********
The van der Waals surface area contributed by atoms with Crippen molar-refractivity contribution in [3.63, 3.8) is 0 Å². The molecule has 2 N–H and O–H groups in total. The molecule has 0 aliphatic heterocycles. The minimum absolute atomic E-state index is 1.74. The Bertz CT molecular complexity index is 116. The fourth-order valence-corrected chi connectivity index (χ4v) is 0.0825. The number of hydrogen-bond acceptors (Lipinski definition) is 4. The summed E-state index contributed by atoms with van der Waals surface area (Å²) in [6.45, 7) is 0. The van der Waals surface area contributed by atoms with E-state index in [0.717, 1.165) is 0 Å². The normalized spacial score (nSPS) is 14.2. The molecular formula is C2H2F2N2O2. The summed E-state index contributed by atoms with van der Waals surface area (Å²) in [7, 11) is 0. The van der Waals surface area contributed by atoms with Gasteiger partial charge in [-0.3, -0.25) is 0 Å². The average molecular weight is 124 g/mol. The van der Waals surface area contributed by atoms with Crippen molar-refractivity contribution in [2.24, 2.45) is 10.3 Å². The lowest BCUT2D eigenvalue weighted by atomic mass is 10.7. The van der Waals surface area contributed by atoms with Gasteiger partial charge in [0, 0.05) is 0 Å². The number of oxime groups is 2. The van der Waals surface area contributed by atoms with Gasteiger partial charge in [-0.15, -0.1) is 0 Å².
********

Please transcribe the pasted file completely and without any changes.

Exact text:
The van der Waals surface area contributed by atoms with Crippen molar-refractivity contribution in [3.63, 3.8) is 0 Å². The molecule has 2 N–H and O–H groups in total. The molecule has 0 aliphatic heterocycles. The minimum absolute atomic E-state index is 1.74. The Bertz CT molecular complexity index is 116. The fourth-order valence-corrected chi connectivity index (χ4v) is 0.0825. The number of hydrogen-bond acceptors (Lipinski definition) is 4. The summed E-state index contributed by atoms with van der Waals surface area (Å²) in [6.45, 7) is 0. The van der Waals surface area contributed by atoms with E-state index in [0.717, 1.165) is 0 Å². The normalized spacial score (nSPS) is 14.2. The molecular formula is C2H2F2N2O2. The summed E-state index contributed by atoms with van der Waals surface area (Å²) in [7, 11) is 0. The van der Waals surface area contributed by atoms with Gasteiger partial charge in [-0.3, -0.25) is 0 Å². The average molecular weight is 124 g/mol. The van der Waals surface area contributed by atoms with Crippen molar-refractivity contribution in [2.24, 2.45) is 10.3 Å². The lowest BCUT2D eigenvalue weighted by atomic mass is 10.7. The van der Waals surface area contributed by atoms with Gasteiger partial charge in [0, 0.05) is 0 Å². The number of oxime groups is 2. The van der Waals surface area contributed by atoms with Gasteiger partial charge in [-0.15, -0.1) is 0 Å².